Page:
Oct 04, 2018
Local Illustrator Jordan Higa Takes Flight
Photos by Shaneika Aguilar/NMG Network
It's no secret that Honolulu is undergoing a creative renaissance.
To be sure, large metropolitan hubs like New York, Los Angeles, and Tokyo are now turning toward the creative energy bubbling over in the Islands for inspiration. And while there's a seemingly endless list of photographers, writers, designers, and painters leading the creative charge, we have an extra sweet-spot in our heart for the multifaceted Jordan Higa. Sister to social media and fashion guru Lindsey Higa (aka Pineapple Ice) Jordan has forged a sterling reputation for being both a supremely talented designer, illustrator, and dog-lover, who's inspiring work has appeared in international publications like Conde Nast Traveler as well as boutique hotels like The Surfjack Hotel and Swim Club. Recently, we caught up with Jordan to discuss her evolution as an artist, her favored mediums, and where she envisions the creative scene in Honolulu going next.
At what point did you begin to think of yourself as an artist?
When I was a little girl, I loved to draw. Of course, so many children do, but I think I had a special infatuation with it. I can remember sitting in my parents' room, trying to recreate these paintings of ballerinas from an Edgar Degas book my mom had almost every night before bed. I would spend hours trying to emulate his approach. I was still pretty young, maybe 6 or 7, but I think that helped spur my love of art and desire to create. My parents were also both hugely supportive of the arts and supporting our artistic interests, which gave me the confidence to keep pursuing art throughout my childhood and adulthood.
Let's talk about your backstory. You grew up here in Honolulu with access to all of the wonderful elements that come with growing up in Hawai'i, but you moved away for school to further your studies.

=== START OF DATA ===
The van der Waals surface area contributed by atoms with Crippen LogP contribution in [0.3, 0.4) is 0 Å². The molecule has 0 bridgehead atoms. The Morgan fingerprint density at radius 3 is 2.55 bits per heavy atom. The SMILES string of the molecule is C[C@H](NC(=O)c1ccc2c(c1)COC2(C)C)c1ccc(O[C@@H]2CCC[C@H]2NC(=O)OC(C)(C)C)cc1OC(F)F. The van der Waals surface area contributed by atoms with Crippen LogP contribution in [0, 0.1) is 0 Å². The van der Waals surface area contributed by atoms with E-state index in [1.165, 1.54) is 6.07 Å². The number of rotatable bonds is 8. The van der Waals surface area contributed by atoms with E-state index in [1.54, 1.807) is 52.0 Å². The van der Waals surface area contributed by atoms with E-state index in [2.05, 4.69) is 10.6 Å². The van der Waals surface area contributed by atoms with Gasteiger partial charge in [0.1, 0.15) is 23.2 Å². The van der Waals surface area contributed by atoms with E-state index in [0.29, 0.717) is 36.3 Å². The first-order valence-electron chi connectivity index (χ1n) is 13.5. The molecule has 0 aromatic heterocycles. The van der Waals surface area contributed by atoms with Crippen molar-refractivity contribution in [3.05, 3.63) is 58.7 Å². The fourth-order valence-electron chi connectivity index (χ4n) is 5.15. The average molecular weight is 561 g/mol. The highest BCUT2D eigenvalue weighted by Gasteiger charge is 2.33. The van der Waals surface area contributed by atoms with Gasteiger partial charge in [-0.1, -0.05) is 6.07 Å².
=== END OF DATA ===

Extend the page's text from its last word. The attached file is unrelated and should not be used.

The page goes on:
Yes, that's true. I feel so fortunate to be able to call Hawai'i home, but after I graduated high school, I was looking to expand my viewpoint and moved to San Francisco where I studied design before moving to New York to take a job as a digital designer for Helmut Lang and Theory. I learned so much while I was there. It's so fast-paced. It forces you to be sharp, quick, and creative, but Hawai'i always called out to me.
What was it that called you back to Honolulu?
The burgeoning creative scene seemed to be really making its mark. Publications like Contrast— paired with the opening of a host of new retail stores and a rapidly expanding design scene—really helped draw me back home. I looked at all of these great, creative things happening in Honolulu, and I was sort of taken aback. Like, wow, they're really doing some authentic, interesting stuff back home. Soon, people on the Mainland in various creative fields were looking to Honolulu for inspiration. I think that's because people here were telling a story that no one else could tell. It's such a unique place, and now that it feels like it's finding its voice, and we're embracing who we really are, it really seems to be coming into its own.
Can we talk about your illustrations a bit? In addition to working full time as a designer at a local agency, you also have your own greeting card line?
I do! It's called Hontas Higa.
As I mentioned, I've always loved to draw and while I was in New York, I was making these really elaborate birthday cards for my friends. Once I moved back to Honolulu, I started doing them and a good friend of mine, Megan Tomino—who's a local photographer—really pushed me to take them to the next level. So, I launched the first round out of a pop-up shop at Cookspace in the old Ward Warehouse and have been making these cards for a variety of boutiques throughout the city ever since.
In addition, your illustrations have been featured in a variety of publications, including Conde Nast Traveler, and your photography was displayed on Surfjack Hotel merchandise in Waikiki. It looks like you're staying quite busy.
Oh, man! Yes, it's been busy, especially while balancing a full-time job, but it's been both fun and rewarding at the same time. I'm honored to share my illustrations with magazines like Conde Nast Traveler and other brands with such a rich legacy. Anytime I can lend my aesthetic to a huge audience with a such a deep history is great. Between projects like these and my stationery line, I'm definitely staying busy. And it feels like there are a lot more opportunities to create, so I'm really thankful.
Where do you see your next move taking you?
I'm looking to expand my products and focus a little more of my attention toward textiles. More specifically, I'm trying to connect and interweave my love of design (along with all of the know-how I've learned from these fields) into a new fashion-themed project. Compared to when I worked at Theory and Helmut Lang, I feel like I have this whole new perspective influenced by Hawai'i that I want to explore. I want to bring the energy and authentic stories and viewpoints we have here into a new medium and do something fun. I'll keep you posted as it evolves!
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